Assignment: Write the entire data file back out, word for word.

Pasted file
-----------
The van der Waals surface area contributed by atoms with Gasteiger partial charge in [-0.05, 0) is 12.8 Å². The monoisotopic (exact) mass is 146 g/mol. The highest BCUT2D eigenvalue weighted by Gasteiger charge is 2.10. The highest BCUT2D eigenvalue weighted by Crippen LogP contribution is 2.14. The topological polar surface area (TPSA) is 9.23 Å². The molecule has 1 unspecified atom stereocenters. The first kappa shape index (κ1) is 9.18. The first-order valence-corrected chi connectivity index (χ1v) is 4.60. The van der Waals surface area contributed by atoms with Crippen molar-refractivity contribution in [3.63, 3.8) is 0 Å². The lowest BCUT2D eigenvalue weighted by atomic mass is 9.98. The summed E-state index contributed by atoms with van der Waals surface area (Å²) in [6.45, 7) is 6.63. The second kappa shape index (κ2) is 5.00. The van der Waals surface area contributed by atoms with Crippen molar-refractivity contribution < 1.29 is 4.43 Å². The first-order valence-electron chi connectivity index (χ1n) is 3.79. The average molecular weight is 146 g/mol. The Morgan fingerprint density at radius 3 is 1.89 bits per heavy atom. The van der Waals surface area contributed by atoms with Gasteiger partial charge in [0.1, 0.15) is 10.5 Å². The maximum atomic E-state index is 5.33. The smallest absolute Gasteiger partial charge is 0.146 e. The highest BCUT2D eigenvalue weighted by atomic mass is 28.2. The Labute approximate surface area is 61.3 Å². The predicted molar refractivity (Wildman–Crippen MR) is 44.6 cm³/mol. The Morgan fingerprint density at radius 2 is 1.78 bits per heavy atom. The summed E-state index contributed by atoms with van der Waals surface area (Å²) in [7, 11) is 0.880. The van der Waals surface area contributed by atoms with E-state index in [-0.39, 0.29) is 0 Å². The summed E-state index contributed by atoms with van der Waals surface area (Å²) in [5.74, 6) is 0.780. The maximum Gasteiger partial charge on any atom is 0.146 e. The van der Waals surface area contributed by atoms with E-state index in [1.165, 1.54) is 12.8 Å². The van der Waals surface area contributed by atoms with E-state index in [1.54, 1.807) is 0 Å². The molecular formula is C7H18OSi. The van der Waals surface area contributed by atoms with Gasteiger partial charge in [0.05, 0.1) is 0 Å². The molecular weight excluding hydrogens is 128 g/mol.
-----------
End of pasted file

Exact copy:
The van der Waals surface area contributed by atoms with Gasteiger partial charge in [-0.05, 0) is 12.8 Å². The monoisotopic (exact) mass is 146 g/mol. The highest BCUT2D eigenvalue weighted by Gasteiger charge is 2.10. The highest BCUT2D eigenvalue weighted by Crippen LogP contribution is 2.14. The topological polar surface area (TPSA) is 9.23 Å². The molecule has 1 unspecified atom stereocenters. The first kappa shape index (κ1) is 9.18. The first-order valence-corrected chi connectivity index (χ1v) is 4.60. The van der Waals surface area contributed by atoms with Crippen molar-refractivity contribution in [3.63, 3.8) is 0 Å². The lowest BCUT2D eigenvalue weighted by atomic mass is 9.98. The summed E-state index contributed by atoms with van der Waals surface area (Å²) in [6.45, 7) is 6.63. The second kappa shape index (κ2) is 5.00. The van der Waals surface area contributed by atoms with Crippen molar-refractivity contribution < 1.29 is 4.43 Å². The first-order valence-electron chi connectivity index (χ1n) is 3.79. The average molecular weight is 146 g/mol. The Morgan fingerprint density at radius 3 is 1.89 bits per heavy atom. The van der Waals surface area contributed by atoms with Gasteiger partial charge in [0.1, 0.15) is 10.5 Å². The maximum atomic E-state index is 5.33. The smallest absolute Gasteiger partial charge is 0.146 e. The highest BCUT2D eigenvalue weighted by atomic mass is 28.2. The Labute approximate surface area is 61.3 Å². The predicted molar refractivity (Wildman–Crippen MR) is 44.6 cm³/mol. The Morgan fingerprint density at radius 2 is 1.78 bits per heavy atom. The summed E-state index contributed by atoms with van der Waals surface area (Å²) in [7, 11) is 0.880. The van der Waals surface area contributed by atoms with E-state index in [-0.39, 0.29) is 0 Å². The summed E-state index contributed by atoms with van der Waals surface area (Å²) in [5.74, 6) is 0.780. The maximum Gasteiger partial charge on any atom is 0.146 e. The van der Waals surface area contributed by atoms with E-state index in [1.165, 1.54) is 12.8 Å². The van der Waals surface area contributed by atoms with E-state index in [1.54, 1.807) is 0 Å². The molecular formula is C7H18OSi. The van der Waals surface area contributed by atoms with Gasteiger partial charge in [0.05, 0.1) is 0 Å². The molecular weight excluding hydrogens is 128 g/mol.